Day 4. Sintra

Today’s blog is an exciting one indeed as we woke up and took the train out of Lisbon, through the grasslands and scattered villages of West coast Portugal and into the mountainous town of Sintra.

Failure hit us in the face, unexpectedly, when we tried to use the Lisbon card to get on the 434 bus up to Pena Palace. We thought because it gives us discounts into the town’s attractions, we must get free transportation similarly to being in the capital. However, that was not the case. We where in Sintra. Not Lisbon. We paid €13 euro something for a day ticket and that was us sorted.

The roads leading through the forest and up the mountain where bumpy, adventurous and quite terrifying to say the least. The bus had as many people as it could tightly squeeze on. Which didn’t help matters as the road was full of sharp turns and steep uphill battles. Morning mist still lay on the mountain’s level, leaving nothing but trees to the naked eye.

Finally, we arrived at Pena Palace and even though the dew was evaporating, the view directly in front of us was breathtaking. Firstly, I want to point out how pathetic queuing systems are in Portugal: what is the point in waiting to purchase a ticket to then join the actual queue which is roughly 3x larger in size. This just adds to the time it takes to get to this spectacular WHS (World Heritage Site).


Pena Palace was stunningly vibrant and sparkled in the rising heat. If I lived here, I would never have to travel again. Probably the most colourful castle I have ever seen – and my favourite. Which is a difficult role to take on seeing as I live in Scotland; a place where castles used to be as frequent as McDonald’s. The inside was marvellous too. A great experience and one of the most memorable of the trip.


After this, we walked downhill and over to Moorish castle; or what I like to call: “The Great Wall of Sintra”. This castle spiralled along the mountainside like a Chinese Dragon. Flags posted on each viewing point. Incredible views every way you looked! A lovely spot to take photos – however it does come with one slight issue… The amount of steps and steepness this castle had was insane. My legs were wobbly when it was all said and done!

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Next stop was going to be the Palace of Sintra. We had no idea what this looked like though. This led to us spotting an interesting designed building in the forest and assuming it was the one. We still have no clue what this building is as the path we took looped as right back to the mountaintop – where Pena Palace was situated! I was tired, hungry and desperate to see another palace, furthermore, reality was we were ‘Lost in Travel’.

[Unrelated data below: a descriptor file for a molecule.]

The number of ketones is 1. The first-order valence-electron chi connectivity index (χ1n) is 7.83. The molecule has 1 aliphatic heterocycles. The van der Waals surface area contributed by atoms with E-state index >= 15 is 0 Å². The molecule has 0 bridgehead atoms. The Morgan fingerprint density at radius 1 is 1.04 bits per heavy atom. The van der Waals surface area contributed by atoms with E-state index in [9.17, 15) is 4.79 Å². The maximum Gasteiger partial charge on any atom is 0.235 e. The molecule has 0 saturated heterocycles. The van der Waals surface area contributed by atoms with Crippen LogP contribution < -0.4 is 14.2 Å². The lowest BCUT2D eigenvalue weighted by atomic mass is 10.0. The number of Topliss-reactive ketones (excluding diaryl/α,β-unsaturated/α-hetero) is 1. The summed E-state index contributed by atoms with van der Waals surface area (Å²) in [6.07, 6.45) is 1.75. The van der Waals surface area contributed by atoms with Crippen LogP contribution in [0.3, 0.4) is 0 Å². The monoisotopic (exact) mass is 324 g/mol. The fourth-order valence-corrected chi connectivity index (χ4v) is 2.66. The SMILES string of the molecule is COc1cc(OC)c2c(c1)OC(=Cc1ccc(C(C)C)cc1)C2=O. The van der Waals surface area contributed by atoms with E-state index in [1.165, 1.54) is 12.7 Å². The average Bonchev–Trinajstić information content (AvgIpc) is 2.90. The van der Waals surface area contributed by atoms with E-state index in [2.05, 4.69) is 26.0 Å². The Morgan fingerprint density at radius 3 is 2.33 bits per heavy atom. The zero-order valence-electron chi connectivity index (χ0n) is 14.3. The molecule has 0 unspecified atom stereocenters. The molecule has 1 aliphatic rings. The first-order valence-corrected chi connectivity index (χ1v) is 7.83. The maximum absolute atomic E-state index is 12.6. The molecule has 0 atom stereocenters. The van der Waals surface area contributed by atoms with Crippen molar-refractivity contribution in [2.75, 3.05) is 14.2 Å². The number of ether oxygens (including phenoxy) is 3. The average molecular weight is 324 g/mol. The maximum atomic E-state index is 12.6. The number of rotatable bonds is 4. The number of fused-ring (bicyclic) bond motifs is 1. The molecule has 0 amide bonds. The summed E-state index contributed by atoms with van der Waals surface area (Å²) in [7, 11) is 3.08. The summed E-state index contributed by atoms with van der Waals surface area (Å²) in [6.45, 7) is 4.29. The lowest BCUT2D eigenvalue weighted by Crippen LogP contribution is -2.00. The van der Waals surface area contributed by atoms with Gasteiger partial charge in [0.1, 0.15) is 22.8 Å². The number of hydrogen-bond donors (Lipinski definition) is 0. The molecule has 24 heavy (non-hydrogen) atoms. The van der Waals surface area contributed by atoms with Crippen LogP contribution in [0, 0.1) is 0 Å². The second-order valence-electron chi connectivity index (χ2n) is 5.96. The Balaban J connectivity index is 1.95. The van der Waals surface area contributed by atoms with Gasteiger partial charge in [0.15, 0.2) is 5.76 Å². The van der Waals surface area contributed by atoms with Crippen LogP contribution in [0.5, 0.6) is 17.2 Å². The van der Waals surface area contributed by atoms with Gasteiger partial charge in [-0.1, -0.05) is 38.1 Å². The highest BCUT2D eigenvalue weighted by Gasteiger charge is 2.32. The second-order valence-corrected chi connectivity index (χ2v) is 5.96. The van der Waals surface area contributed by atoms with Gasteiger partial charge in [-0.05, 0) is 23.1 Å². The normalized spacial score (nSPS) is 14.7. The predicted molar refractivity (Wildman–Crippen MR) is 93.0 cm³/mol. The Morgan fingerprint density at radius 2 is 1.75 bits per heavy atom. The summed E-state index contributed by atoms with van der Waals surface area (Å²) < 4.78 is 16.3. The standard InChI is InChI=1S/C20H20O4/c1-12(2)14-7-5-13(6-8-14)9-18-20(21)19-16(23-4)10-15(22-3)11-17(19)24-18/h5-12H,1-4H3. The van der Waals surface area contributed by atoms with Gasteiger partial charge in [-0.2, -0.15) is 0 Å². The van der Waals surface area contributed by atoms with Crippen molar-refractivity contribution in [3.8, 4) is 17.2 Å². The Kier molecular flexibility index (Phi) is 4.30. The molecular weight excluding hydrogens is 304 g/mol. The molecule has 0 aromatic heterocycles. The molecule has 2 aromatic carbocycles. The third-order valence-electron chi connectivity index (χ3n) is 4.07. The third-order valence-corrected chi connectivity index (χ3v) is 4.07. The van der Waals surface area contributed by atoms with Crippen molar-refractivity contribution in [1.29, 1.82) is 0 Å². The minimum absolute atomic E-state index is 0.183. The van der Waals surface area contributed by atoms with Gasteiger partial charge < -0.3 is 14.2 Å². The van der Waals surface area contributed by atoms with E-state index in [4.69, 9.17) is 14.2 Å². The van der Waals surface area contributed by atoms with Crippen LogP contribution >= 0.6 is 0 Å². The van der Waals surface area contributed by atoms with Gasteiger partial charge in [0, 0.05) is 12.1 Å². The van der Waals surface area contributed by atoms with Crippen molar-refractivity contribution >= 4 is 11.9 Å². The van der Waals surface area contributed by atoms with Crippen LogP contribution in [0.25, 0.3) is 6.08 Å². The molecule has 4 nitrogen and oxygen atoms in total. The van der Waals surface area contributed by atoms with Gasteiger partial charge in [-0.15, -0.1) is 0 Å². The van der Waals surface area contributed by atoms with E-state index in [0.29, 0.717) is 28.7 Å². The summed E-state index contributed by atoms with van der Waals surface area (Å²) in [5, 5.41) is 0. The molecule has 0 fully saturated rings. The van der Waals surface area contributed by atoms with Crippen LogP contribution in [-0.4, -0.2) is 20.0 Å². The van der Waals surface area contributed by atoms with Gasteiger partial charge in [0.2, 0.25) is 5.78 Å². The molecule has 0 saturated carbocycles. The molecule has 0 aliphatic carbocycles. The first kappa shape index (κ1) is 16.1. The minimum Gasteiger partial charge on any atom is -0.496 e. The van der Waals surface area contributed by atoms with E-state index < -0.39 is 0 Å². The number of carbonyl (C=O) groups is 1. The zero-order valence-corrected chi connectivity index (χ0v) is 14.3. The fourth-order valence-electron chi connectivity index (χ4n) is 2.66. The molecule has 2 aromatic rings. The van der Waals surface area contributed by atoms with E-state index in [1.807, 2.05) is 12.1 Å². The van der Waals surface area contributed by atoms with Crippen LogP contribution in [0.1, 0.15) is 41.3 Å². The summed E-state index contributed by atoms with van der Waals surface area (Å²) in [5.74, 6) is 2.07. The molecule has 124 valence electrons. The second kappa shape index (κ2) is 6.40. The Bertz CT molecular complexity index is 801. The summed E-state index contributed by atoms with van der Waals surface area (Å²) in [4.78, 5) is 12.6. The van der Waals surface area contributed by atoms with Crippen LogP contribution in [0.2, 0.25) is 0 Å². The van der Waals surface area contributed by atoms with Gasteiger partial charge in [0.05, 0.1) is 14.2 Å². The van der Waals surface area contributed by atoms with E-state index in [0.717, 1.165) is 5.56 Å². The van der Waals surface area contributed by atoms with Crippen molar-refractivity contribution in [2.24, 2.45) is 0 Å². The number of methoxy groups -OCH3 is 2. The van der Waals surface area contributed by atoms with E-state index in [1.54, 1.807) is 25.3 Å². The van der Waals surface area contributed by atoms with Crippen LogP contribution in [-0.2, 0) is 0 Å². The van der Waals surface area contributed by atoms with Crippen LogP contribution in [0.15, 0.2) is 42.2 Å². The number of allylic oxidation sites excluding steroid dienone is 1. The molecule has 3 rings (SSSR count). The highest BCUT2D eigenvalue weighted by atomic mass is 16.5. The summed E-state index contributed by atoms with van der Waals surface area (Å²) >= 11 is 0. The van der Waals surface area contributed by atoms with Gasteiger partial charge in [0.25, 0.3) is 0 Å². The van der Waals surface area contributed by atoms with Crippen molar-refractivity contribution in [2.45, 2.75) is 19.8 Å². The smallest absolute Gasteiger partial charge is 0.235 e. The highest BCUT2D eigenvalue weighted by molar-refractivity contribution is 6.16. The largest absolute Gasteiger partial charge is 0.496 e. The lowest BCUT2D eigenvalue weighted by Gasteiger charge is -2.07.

This time we made efficient use of our day ticket and hopped of the bus onto the main square. This was a lively area which conveys Sintra consumes lots of tourist profit due to its natural beauty and historical background. For lunch, we headed to a restaurant which we assumed did burgers. It may have or may have not, but we saw it nowhere on the menu. It was a local tapas restaurant, which wasn’t appealing to us. Due to the shame of just walking out, we decided to buy chips and a drink before heading for our proper lunch.

Beforehand, I thought I saw a burger restaurant on the way to the tapas place. The one I saw did sell burgers, however it wasn’t the most ideal place to eat. It was only one of those local joints that you get across the world. You know what ones I’m on about, right? The burger, chips and drink were fine but the standard was Rustlers burger level for €12.50 each. That was mad and only done through hunger.

After a little stroll through the main town, we rested on the steps of the square’s cathedral. Keen on visiting Sintra palace before returning to Lisbon, we searched for it thoroughly on Google Maps. Only to find out we where sitting on the steps of Sintra Palace…


In we went and this looked like a cosy place for King Ferdinand II to live. He had everything: a smoking room (ew), a telephone room (probably one of the 1st users) and a green room (I still have no clue what this is). It had Arabic influence in the architecture – like most places in Lisbon & Sintra – which gave it a glamourous style.


Departing Sintra, I thought I would have to leave my Uncle Graeme behind. I got through the gates but strangely his Lisbon card wasn’t activating his opening to the train. Determined to leave and return to Lisbon, he must have tried each scanner before finding one that gave him the gateway to his heaven.

Once we arrived back in Lisbon around 7pm the temperature (which was as hot as the day before but we endured it more due to the forests shade) was decreasing and wind started to sway slightly. We picked up 6 custard tarts for a deal of €5.20 and yes, greedy me, ate three.

We couldn’t be bothered leaving the hostel, so we didn’t end up going for food until 10pm! Due to not wanting to walk far, we went to the restaurant that we dined at for the 1st meal – Nosolia Italia. This was because we were handed offers on Sunday which states we get 20% on main courses. This cheapened our meal nicely. I went for a spicy pizza which was a nice bookending moment to the holiday – 1st meal and last meal is pizza. Or it is just because I always eat pizza because it is the greatest food to grace these lands. I was also in need of a chilli kick and this pizza did the trick.


Lastly, we went on a small stroll around the dark streets of Lisbon. Walking past the pier and through Commercio square, watching the trams pace up and down the hills, getting lost in the city life for one more time. It was a lovely way to end the trip – walking past the things that created everlasting memories. We then went to a British bar (which wasn’t really British) so Graeme could drink an alcoholic beverage. I was a hard man on the cola’s.

Lisbon, you have been a dream. 💖

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